Safe Women, Strong Nations project combats rape on reservations

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According to the U.S. Department of Justice, the incidence of violence against Native women is three times greater than that experienced by white, Latino or African American women in the United States. 


“One in three Indian women in the United States is raped in her lifetime,” said Lucy Rain Simpson, a citizen of the Navaho Nation and an attorney for the Indian Law Resource Center in Helena, Montana.  “Three in five Native women will be victims of a violent assault.  This is an epidemic of violence that the United States government should be ashamed of.”


Simpson spoke at Birchbark Books in Minneapolis July 29 to an audience of 30 people. The Safe Women, Strong Nation project works to prevent violence against Native women by ensuring they receive equal access to justice.


When a crime is reported on a reservation, the maze of questions asked is:  Is this a tribal issue, state or federal?  What race is the victim? What race is the offender?  Where was the crime committed?  What kind of crime?  Is it a misdemeanor or major crime?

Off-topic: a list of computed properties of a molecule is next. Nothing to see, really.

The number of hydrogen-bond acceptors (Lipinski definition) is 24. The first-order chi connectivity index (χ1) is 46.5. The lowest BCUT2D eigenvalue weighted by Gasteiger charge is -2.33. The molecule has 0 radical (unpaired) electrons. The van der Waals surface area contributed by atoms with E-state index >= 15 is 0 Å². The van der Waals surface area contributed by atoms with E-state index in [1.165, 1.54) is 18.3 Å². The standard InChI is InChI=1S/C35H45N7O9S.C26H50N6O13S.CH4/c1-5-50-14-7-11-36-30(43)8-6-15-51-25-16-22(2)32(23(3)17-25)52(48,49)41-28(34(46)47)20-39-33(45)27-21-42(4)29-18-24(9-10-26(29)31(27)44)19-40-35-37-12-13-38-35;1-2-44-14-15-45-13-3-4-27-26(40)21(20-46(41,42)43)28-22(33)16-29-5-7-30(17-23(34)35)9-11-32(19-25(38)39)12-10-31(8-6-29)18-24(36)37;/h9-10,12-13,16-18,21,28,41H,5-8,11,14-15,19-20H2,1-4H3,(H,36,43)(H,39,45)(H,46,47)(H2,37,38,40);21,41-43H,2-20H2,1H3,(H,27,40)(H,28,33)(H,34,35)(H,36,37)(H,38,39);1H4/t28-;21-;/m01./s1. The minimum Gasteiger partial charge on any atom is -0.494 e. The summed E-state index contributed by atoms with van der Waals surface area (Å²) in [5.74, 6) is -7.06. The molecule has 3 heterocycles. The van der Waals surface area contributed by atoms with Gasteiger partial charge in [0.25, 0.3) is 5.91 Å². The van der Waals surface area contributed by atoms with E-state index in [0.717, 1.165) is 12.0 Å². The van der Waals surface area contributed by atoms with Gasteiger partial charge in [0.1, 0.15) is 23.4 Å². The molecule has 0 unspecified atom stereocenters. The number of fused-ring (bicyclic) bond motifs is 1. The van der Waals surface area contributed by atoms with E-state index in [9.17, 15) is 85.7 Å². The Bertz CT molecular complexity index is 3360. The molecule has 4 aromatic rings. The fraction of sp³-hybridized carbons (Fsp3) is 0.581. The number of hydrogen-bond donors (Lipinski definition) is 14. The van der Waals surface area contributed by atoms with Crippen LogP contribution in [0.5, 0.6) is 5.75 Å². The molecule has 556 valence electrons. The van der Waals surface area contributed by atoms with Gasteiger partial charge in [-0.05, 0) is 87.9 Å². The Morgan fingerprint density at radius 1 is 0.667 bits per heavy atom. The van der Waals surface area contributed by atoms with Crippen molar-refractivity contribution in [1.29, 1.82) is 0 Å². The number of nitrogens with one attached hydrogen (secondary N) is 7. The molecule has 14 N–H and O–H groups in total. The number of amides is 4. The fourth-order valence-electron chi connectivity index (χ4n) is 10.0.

“Non-Indians commit 85 percent of rapes [on reservations] and we cannot prosecute the offender,” said Simpson. “Major crimes such as murder or rape go to the state or federal investigators. And 75 percent of cases are chosen not to be prosecuted by the federal government.”


“Because tribes cannot prosecute major crimes,” said Simpson, “some tribes have chosen to list murder or rape as a misdemeanor so they can try the offender in Indian country.”


According to the SWSN project report:



The current criminal jurisdictional scheme created by the United States government impedes the ability of Indian nations to properly protect their citizens, and the federal government has drastically cut funding to law enforcement in Indian Country.  This has resulted in the erosion of tribal jurisdictional authority and a denial of equality under the law to Indian nations and women.  Indians want to effectively police their lands and prosecute offender.


“The Tribal Law and Order Act that Obama just passed, provides a little step in the right direction,” said Simpson.  “Our sentences for major crimes, which used to be one year is now extended to three years.  More attorneys will be on cases and some will actually live on reservations.”



For more information on the new law, see Bachmann votes against act to help Native American police combat rape “epidemic”


This SWSN project is a part of a larger mission of the Indian Law Center.  The center helps indigenous people from Alaska, mainland America, Mexico, Central and South Americas with environmental protection, land and resources rights, and law reform.  Much of their work has created international human rights standards for indigenous people through United Nations and the Organization of the American States.


Simpson suggested, “If readers want to be helpful I’d suggest that they financially support their local Indian organizations.”